Americans have always valued ingenuity and self-sufficiency over the culture of control. That is never more apparent than with our natural right to self-defense—a right we enjoy separate and apart from any government or governmental entity. Americans also have the right to self-manufacture those arms that they deem necessary to defend themselves, their loved ones, and their property. But the state of California and gun control activists from the west coast want to end that practice for the entirety of the United States.
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On September 29, 2020, the state of California and Giffords Law Center (Petitioners) sued the Bureau of Alcohol, Tobacco, Firearms, and Explosives (ATF), claiming the ATF has violated the Administrative Procedure Act by employing an objective test based on the actual manufacturing process involved to determine if an item is considered a “firearm” under the Gun Control Act of 1968.
As in a very similar case, Syracuse v. ATF, Petitioners in both cases want to supersede the federal government’s definition of what constitutes a “firearm” with their own, imposing their policy preferences on the entire nation, by using inflammatory terms and demonizing the individual manufacture of personal-use firearms.
People have been crafting personal firearms since before the Revolutionary Era—long before protection of the right to keep and bear those arms was written into the U.S. Constitution under the Second Amendment. The mass production of arms that came later, like the mass production of nearly everything else, meant that fewer Americans needed to build their own arms—but technological developments don’t change the rights of all Americans.
What gun owners view as a virtue, gun-control advocates have come to see as a vice, arguing that the non-regulation of self-made and hand-crafted weapons hampers the apprehension of criminals and opens a “loophole” that gangs will exploit to flood the black market.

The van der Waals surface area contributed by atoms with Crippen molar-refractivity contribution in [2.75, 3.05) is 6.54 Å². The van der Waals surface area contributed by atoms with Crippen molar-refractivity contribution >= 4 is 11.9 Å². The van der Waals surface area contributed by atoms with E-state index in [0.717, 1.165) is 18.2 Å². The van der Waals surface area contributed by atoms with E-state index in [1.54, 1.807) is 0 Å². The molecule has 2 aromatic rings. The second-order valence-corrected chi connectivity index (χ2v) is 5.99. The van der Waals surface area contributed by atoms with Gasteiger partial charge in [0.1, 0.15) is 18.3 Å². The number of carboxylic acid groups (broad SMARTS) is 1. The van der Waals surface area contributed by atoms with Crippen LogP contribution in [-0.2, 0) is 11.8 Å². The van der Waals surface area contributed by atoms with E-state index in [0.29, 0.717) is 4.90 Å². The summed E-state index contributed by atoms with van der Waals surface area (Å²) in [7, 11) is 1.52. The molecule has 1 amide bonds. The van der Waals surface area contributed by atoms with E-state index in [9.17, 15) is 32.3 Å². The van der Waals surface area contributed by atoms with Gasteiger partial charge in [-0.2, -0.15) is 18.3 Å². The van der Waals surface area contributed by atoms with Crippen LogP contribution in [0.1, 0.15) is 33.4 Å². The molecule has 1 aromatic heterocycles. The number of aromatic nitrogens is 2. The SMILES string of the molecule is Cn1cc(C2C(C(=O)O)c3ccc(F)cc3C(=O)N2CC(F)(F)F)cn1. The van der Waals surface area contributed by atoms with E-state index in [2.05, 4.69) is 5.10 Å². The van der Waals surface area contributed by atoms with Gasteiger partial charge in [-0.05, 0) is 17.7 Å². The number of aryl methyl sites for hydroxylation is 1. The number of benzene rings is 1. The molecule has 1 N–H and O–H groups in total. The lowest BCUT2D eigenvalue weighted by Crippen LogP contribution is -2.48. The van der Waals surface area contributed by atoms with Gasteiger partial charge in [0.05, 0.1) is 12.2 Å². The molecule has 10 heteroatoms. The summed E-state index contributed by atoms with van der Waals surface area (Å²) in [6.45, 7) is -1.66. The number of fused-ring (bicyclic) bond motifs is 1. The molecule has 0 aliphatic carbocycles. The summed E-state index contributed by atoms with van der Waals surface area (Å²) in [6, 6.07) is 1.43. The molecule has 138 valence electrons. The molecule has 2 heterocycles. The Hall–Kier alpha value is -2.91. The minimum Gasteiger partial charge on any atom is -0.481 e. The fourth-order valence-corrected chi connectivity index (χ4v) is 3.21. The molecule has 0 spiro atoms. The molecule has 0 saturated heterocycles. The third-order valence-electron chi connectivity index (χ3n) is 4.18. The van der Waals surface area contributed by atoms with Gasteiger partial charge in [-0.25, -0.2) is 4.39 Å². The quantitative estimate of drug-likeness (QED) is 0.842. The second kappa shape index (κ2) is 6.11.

The objects at issue in this case are often colloquially referred to as “receiver blanks,” “frame blanks,” “partially-manufactured frames,” “partially-manufactured receivers,” “80% frames,” “80% receivers,” “unfinished frames,” or “unfinished receivers.” While these objects vary widely, what they all have in common is that they are not “firearms” as defined by the Gun Control Act, nor can they be readily converted into firearms. Instead, just like a raw block of aluminum in the hands of a machinist, individuals can fully manufacture firearms from these non-firearm objects using their own experience, know-how, and machining equipment. Because they are not firearms, the ATF and the federal government lack any authority to regulate them as such.
Petitioners want to force the ATF to regulate raw materials of all kinds—materials that may possibly be used to manufacture a firearm in the future—simply because individuals, through their own knowledge, skill, and ingenuity, can manufacture them into firearms for personal use. This would allow the state of California to impose a national definition of what constitutes a “firearm” on every city and state in the U.S.
“Since our nation’s founding, Americans have self-manufactured their own firearms at home,” said MSLF client Zachary Fort. “The ability to exercise one’s rights privately, without government intrusion, is a cornerstone of a free society. To arbitrarily change the definition of a firearm, to include non-firearm objects, would be a gross overreach of government and could expose Americans to criminal liability.”
Mountain States Legal Foundation is intervening in the case on behalf of its clients, Zachary Fort, Frederick Barton, 80% Arms, and Firearms Policy Coalition, in an effort to preserve the natural right and traditional freedom of self-sufficient Americans to legally build firearms for personal use free from undue (and unconstitutional) government interference, surveillance, and regulatory control.
Forcing a change to ATF’s definition of what constitutes a firearm would undoubtedly chill Americans’ exercise of their natural, unalienable, fundamental right to keep and bear arms, including individual manufacture of arms for personal use.